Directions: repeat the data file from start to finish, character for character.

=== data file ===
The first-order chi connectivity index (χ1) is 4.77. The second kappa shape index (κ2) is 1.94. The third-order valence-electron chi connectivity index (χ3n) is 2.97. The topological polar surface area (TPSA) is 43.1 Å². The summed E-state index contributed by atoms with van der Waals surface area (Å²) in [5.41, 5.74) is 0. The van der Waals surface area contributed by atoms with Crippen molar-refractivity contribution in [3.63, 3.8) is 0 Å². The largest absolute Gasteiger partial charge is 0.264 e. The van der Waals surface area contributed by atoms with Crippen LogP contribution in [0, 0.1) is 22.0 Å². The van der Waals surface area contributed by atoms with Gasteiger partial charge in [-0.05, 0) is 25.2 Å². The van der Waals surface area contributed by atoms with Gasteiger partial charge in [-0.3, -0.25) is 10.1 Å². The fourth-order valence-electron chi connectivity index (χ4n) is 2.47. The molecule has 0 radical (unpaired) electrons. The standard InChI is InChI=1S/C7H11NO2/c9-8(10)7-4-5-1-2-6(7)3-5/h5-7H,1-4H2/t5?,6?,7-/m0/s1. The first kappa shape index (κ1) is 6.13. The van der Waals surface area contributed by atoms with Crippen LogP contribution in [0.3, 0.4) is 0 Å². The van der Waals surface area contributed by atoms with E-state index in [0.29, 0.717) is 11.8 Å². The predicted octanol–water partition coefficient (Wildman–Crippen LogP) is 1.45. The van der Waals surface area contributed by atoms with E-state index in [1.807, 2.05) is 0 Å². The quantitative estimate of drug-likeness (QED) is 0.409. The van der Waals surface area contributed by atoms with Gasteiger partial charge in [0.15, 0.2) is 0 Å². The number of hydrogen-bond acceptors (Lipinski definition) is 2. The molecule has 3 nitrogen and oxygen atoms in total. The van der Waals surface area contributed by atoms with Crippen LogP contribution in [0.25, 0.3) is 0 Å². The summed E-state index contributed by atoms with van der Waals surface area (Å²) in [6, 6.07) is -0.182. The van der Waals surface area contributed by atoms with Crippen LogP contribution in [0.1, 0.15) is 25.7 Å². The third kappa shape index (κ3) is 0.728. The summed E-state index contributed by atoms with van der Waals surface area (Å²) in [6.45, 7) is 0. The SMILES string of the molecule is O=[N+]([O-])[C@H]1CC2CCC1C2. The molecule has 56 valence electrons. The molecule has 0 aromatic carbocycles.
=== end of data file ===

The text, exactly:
The first-order chi connectivity index (χ1) is 4.77. The second kappa shape index (κ2) is 1.94. The third-order valence-electron chi connectivity index (χ3n) is 2.97. The topological polar surface area (TPSA) is 43.1 Å². The summed E-state index contributed by atoms with van der Waals surface area (Å²) in [5.41, 5.74) is 0. The van der Waals surface area contributed by atoms with Crippen molar-refractivity contribution in [3.63, 3.8) is 0 Å². The largest absolute Gasteiger partial charge is 0.264 e. The van der Waals surface area contributed by atoms with Crippen LogP contribution in [0, 0.1) is 22.0 Å². The van der Waals surface area contributed by atoms with Gasteiger partial charge in [-0.05, 0) is 25.2 Å². The van der Waals surface area contributed by atoms with Gasteiger partial charge in [-0.3, -0.25) is 10.1 Å². The fourth-order valence-electron chi connectivity index (χ4n) is 2.47. The molecule has 0 radical (unpaired) electrons. The standard InChI is InChI=1S/C7H11NO2/c9-8(10)7-4-5-1-2-6(7)3-5/h5-7H,1-4H2/t5?,6?,7-/m0/s1. The first kappa shape index (κ1) is 6.13. The van der Waals surface area contributed by atoms with Crippen LogP contribution in [0.3, 0.4) is 0 Å². The van der Waals surface area contributed by atoms with E-state index in [0.29, 0.717) is 11.8 Å². The predicted octanol–water partition coefficient (Wildman–Crippen LogP) is 1.45. The van der Waals surface area contributed by atoms with E-state index in [1.807, 2.05) is 0 Å². The quantitative estimate of drug-likeness (QED) is 0.409. The van der Waals surface area contributed by atoms with Gasteiger partial charge in [0.15, 0.2) is 0 Å². The number of hydrogen-bond acceptors (Lipinski definition) is 2. The molecule has 3 nitrogen and oxygen atoms in total. The van der Waals surface area contributed by atoms with Crippen LogP contribution in [0.25, 0.3) is 0 Å². The summed E-state index contributed by atoms with van der Waals surface area (Å²) in [6, 6.07) is -0.182. The van der Waals surface area contributed by atoms with Crippen LogP contribution in [0.1, 0.15) is 25.7 Å². The third kappa shape index (κ3) is 0.728. The summed E-state index contributed by atoms with van der Waals surface area (Å²) in [6.45, 7) is 0. The SMILES string of the molecule is O=[N+]([O-])[C@H]1CC2CCC1C2. The molecule has 56 valence electrons. The molecule has 0 aromatic carbocycles.